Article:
"Why would you try to sabotage me?" he yelled. 

My husband — a Knicks and Mets fan, like Stan — smoothed it over by taking him to a basketball game, where Stan regaled him with sports stats. I wound up apologizing for doubting his potential for late-lurking monogamy, guessing he was in denial about his illustrious reputation for leaving broken hearts strewn across five boroughs.

"I'm the luckiest fat man alive," Stan once told David Wallis, whom he gave a first chance for bylines at Newsday in 1993. Wallis returned the favor, giving Stan his last bylines in the New York Observer. His 2015 opinion piece decrying antisemitism in France showed a picture of his late father Janusz, an Austrian Jewish refugee forced into the French Foreign legion. After immigrating to America, he became a furrier who died in 1992. 

Stan embraced his complicated past, turning on a home movie of his Bar Mitzvah at a soiree he threw in the '90s, showing him as a chubby boy doing his Haftorah. His company, Indian Road Productions, was named after the street where he grew up. 

Yet his luck and his beloved city betrayed him after 9/11 when he was forced out of his apartment near Ground Zero and diagnosed with lung disease from toxic air exposure. 

"Publishing well is the best revenge," he said.

In 2006, he moved to Queens, setting of several of his Talk stories. There he found TLC from his neighbors, the reggae scholar Vivien Goldman and Victoria Steinberg, a fellow scribe and cat lover, if not another career act. Attempting a debut book, he started showing up to my writing workshop. I was thrilled. Alas, weeks later the pandemic made everything more difficult for someone with a pre-existing condition.

This past January, Stan was hoarse over the phone, struggling for breath. He complained his computer was broken and someone reneged on selling him their used laptop. He could only write now on his iPhone. He was stunned by my offering to buy him any new Apple he wanted.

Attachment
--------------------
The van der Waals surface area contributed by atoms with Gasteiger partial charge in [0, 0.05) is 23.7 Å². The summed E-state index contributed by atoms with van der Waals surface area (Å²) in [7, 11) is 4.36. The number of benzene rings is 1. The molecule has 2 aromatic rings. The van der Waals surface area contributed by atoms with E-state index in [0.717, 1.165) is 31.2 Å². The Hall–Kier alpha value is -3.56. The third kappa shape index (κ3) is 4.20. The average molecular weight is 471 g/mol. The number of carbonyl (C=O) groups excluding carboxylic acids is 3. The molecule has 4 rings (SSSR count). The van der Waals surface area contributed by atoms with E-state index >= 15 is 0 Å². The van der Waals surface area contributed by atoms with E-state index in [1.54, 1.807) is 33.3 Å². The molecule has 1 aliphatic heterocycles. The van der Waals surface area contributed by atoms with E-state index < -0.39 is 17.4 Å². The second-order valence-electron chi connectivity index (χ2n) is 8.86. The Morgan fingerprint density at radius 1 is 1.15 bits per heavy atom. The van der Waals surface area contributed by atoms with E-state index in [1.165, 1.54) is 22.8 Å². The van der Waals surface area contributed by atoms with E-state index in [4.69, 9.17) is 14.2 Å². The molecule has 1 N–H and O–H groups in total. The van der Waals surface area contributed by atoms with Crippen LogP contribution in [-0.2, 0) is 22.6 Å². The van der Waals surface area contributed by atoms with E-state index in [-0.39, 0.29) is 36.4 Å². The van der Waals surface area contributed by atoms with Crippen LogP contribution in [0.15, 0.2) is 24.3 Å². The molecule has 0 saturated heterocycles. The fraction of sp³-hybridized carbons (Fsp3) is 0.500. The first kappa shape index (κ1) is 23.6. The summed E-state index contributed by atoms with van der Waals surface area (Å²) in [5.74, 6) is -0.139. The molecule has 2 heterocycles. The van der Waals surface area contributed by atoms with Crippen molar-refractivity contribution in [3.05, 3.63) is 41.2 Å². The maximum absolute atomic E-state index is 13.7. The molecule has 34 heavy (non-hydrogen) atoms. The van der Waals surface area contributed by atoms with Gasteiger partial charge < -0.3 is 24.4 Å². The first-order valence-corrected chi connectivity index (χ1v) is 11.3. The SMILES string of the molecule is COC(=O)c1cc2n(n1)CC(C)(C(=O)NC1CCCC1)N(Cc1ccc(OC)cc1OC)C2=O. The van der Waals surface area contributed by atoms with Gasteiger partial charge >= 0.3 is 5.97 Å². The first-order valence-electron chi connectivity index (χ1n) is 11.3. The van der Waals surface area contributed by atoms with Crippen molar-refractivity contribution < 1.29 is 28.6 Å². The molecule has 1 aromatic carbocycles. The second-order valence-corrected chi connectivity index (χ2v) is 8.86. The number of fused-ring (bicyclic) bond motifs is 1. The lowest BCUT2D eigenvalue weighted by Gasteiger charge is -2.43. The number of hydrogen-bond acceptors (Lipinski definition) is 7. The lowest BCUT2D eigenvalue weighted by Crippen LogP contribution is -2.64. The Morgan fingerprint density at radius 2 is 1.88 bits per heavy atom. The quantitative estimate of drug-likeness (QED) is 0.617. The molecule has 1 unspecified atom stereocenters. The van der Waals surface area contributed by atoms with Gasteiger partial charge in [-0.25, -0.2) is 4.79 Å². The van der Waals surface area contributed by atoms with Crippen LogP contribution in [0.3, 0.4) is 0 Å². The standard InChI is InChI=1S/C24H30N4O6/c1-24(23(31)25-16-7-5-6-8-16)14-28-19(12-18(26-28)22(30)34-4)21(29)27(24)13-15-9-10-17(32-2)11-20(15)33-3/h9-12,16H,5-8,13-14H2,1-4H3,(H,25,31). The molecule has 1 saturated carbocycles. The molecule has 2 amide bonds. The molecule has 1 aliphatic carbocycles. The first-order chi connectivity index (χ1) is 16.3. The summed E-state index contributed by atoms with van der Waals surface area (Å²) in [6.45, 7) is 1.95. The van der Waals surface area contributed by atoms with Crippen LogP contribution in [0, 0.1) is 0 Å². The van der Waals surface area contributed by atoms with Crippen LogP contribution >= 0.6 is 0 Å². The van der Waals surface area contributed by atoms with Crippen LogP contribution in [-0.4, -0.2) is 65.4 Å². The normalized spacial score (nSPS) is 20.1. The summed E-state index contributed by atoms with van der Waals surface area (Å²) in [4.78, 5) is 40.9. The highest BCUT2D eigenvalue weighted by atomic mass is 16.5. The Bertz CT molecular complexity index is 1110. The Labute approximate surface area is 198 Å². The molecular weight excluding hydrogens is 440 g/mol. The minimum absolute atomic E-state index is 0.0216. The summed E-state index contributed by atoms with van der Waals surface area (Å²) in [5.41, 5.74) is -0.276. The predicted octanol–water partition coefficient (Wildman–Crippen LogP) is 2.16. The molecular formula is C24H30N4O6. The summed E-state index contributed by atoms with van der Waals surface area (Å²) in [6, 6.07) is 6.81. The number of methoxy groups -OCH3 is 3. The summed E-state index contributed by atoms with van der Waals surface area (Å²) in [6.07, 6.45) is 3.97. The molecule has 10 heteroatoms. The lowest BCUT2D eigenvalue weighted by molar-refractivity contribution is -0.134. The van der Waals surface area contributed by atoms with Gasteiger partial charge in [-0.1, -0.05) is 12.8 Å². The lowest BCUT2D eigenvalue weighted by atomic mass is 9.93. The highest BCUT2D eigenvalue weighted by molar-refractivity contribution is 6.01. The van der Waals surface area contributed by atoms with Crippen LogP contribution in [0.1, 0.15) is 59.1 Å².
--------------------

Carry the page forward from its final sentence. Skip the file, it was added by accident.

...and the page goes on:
"Don't you remember how much work you gave me? You saved my career," I told him. "And you launched so many of my students." 

"Thanks for reminding me," he said, sounding grateful to hear how much good he'd done in the world. 

He refused a new computer but agreed to take my old MacBook Pro and we planned for my Queens IT guy to set it up for him after his upcoming doctor's appointment. Instead, at the end of January, he was admitted to Beth Israel hospital where we lost him on February 3, 2023, at 70, from Chronic Obstructive Pulmonary Disease (COPD), pneumonia and COVID, despite being vaccinated and boosted. 

"His last conscious act was pulling out the intubation tube," Wallis said. "He really wanted to live." 

Replaying our final conversation about the laptop, I knew he clearly wanted to keep living and writing, for Stan the same thing. 

Since he died unexpectedly, nobody in his inner circle knew his burial wishes, debating how to find a last-minute cemetery plot in the city he adored. His cousin Gail felt his resting place should be in the Austrian-Jewish section of the Mt. Moriah Cemetery in New Jersey, near his parents, since his family and heritage meant so much to him. Stan would be happy to see so many Go Fund Me donations to cover the costs from women he'd known who remembered him affectionately, as I did.

By Susan Shapiro

Writing professor Susan Shapiro is the bestselling author/coauthor of “Unhooked,” “Lighting Up,” and most recently "American Shield." She’s working on a new essay collection about sex, love and addiction.